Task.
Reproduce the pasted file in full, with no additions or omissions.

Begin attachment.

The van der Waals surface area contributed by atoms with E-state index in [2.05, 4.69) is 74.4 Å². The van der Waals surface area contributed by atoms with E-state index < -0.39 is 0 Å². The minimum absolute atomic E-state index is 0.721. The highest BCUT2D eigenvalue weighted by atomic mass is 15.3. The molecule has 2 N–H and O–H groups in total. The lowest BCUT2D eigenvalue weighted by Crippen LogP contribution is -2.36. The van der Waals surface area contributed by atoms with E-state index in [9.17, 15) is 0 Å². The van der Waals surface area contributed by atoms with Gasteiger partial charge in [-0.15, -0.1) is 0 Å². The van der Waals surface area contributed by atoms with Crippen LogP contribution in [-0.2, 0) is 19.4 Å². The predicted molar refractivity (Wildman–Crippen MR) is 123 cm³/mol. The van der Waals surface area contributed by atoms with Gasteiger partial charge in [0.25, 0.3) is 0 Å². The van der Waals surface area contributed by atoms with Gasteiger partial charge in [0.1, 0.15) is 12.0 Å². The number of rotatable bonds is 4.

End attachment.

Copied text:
The van der Waals surface area contributed by atoms with E-state index in [2.05, 4.69) is 74.4 Å². The van der Waals surface area contributed by atoms with E-state index < -0.39 is 0 Å². The minimum absolute atomic E-state index is 0.721. The highest BCUT2D eigenvalue weighted by atomic mass is 15.3. The molecule has 2 N–H and O–H groups in total. The lowest BCUT2D eigenvalue weighted by Crippen LogP contribution is -2.36. The van der Waals surface area contributed by atoms with E-state index in [9.17, 15) is 0 Å². The van der Waals surface area contributed by atoms with Gasteiger partial charge in [-0.15, -0.1) is 0 Å². The van der Waals surface area contributed by atoms with Crippen LogP contribution in [-0.2, 0) is 19.4 Å². The predicted molar refractivity (Wildman–Crippen MR) is 123 cm³/mol. The van der Waals surface area contributed by atoms with Gasteiger partial charge in [0.25, 0.3) is 0 Å². The van der Waals surface area contributed by atoms with Gasteiger partial charge in [0.1, 0.15) is 12.0 Å². The number of rotatable bonds is 4.